- Flooding is a technique where a person is intensely exposed (in vivo or imaginal) to anxiety-producing events for a prolonged period typically until the anxiety is significantly diminished.
- Prolonged Exposure is a technique that is similar to flooding but has a stronger emphasis on psychoeducation and cognitive processing (learning how to block and reverse cognitions). With prolonged exposure, you learn to address trauma-related memories, feelings, and situations that you have been avoiding. PE is often used with those with PTSD.
- Response and Prevention Therapy (see below)
What is Exposure and Response Prevention Therapy (ERP or E/RP)?
Exposure and Response Prevention Therapy (E/RP or ERP Therapy) is a combination of Exposure Therapy and Cognitive-Behavior Therapy (CBT) that exposes the person to their trigger so they learn how to be uncomfortable to the point where they can ignore their trigger. Before E/RP begins deep psychoeducation about the OCD impacts brain and behavior is essential for both the child or teen and parent. Understanding the neuropsychological mechanisms of anxiety and OCD helps one to move forward in therapy.
With E/RP, first, the person identifies all the triggers. Next, the therapist exposes the person to the situations that trigger his or her obsessions and compulsions (sometimes starting gradually and other times addressing more moderate triggers). The therapy emphasizes learning how to deal with the uncomfortableness rather than avoiding it, as the latter leads to negative reinforcement. Patients learn that with exposure, their anxiety increases, but it also decreases. They safely test the limits of their fears with a therapist guiding them through the awareness that their fears aren’t rational and their exposure experiences are a validation of that.
Over time, through psychoeducation and cognitive behavioral therapy, the person’s response to triggers changes, leading to a decrease in the frequency of compulsions and the intensity of obsessions. OCD treatment and anxiety expert, Kimberly Morrow, LCSW explains “We have to teach clients that they are “feeding the dog” with negative thinking and they have to understand that OCD is a bully that they can overcome”. Therapeutic exposures repeated over time decrease associated anxiety because the individual learns that nothing bad happens when they stop performing rituals. They can learn to stop OCD from bullying them. Cognitive restructuring is part of the process, so they learn to evaluate perceived threats associated with each obsession and then test limits. And when their anxiety does get too high in a session, a therapist is trained to support the client through the exposure.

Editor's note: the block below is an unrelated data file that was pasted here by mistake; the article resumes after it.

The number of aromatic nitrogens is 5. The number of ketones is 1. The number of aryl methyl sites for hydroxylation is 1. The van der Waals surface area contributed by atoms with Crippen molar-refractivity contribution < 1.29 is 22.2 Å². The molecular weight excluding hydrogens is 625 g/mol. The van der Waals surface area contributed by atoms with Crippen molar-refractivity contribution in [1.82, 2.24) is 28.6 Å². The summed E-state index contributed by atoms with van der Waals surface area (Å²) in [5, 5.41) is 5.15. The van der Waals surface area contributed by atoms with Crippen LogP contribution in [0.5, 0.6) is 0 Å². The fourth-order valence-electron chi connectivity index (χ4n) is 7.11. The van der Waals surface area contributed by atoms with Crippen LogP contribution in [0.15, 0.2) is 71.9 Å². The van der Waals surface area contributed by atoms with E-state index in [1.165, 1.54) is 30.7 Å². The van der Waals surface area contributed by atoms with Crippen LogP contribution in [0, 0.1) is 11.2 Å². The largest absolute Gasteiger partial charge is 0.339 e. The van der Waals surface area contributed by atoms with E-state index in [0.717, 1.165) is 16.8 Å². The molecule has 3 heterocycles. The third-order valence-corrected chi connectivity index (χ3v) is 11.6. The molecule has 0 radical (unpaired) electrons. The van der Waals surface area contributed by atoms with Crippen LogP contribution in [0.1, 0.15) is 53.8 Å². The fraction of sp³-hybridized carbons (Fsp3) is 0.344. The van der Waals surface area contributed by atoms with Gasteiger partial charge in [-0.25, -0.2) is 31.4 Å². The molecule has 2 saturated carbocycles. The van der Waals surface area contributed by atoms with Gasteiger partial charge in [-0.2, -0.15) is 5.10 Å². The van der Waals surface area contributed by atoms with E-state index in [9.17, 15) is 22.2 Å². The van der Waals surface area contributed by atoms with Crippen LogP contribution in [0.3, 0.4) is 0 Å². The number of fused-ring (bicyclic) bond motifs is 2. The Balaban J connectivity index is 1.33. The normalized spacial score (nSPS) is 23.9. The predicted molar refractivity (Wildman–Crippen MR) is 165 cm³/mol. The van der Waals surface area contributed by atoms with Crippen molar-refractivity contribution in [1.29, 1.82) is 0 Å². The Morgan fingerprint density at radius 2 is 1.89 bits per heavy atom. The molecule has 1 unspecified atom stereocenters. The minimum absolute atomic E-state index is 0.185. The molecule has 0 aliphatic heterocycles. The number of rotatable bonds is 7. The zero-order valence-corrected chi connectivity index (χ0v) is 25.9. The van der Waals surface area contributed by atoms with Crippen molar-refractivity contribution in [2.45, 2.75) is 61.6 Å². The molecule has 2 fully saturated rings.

There is work to be done outside of the session too, as practicing managing exposures transfers from the therapy session to the real world. Review of that practice is part of each session. With children, parents are part of every session, and they learn to support exposures at home, as well as get their child or teen to learn how to tolerate the discomfort.
Upon completion of E/RP therapy, OCD intrusive thoughts and symptoms often diminish or disappear. Ultimately, the person with OCD learns to tolerate the discomfort and not be so triggered. Moreover, as part of the E/RP process, they also learn strategies to cope with the anxiety that breaks the anxiety cycle.
Exposure Therapy for Anxiety
Research has shown that exposure therapy for anxiety has been shown to be an effective short-term and long-term treatment. The primary way exposure therapy works is to break the worry cycle that often hijacks one’s brain. When one is anxious, they often spend a considerable amount of time caught up in their worries and fears. Exposure therapy can be an effective treatment for a variety of anxiety-related conditions, such as generalized anxiety, phobias, social anxiety, and so on.
Exposure Therapy for Phobias
It isn’t unusual for someone to have a fear of flying and be so fearful that one never flies. That isn’t going to interfere with your functioning unless your job requires you to travel.
Exposure therapy is used for more than OCD and is also often used for the treatment of specific phobias. With phobias, a person avoids specific phobias inducing stimuli or situation. They negatively reinforce their phobia by continually avoiding it. Exposure therapy is about breaking that behavioral cycle.
Depending on the type of phobia, exposure may be a real (in vivo) or simulated (imaginal), including virtual reality exposures. Typically the exposures are gradual but may involve flooding at some point. While phobias are common, it becomes a clinical issue when it interferes with your daily functioning.
How Effective is ERP Therapy for OCD?
With approximately 42% of those with OCD found to be treatment resistant (Krebs et. al, 2015), we need to look to the science to tell us what works in treating the neuro-behavioral components of OCD.
ERP is the gold standard in treating OCD not just for immediate symptom reduction but for long-term symptom reduction, especially in comparison to all to commonly used psychiatric medications. Studies show that 45% to 89% of patients treated with SRIs have a reoccurrence of OCD symptoms after medication discontinuation, improvement after ERP tends to persist long-term (Krebs et. al, 2015).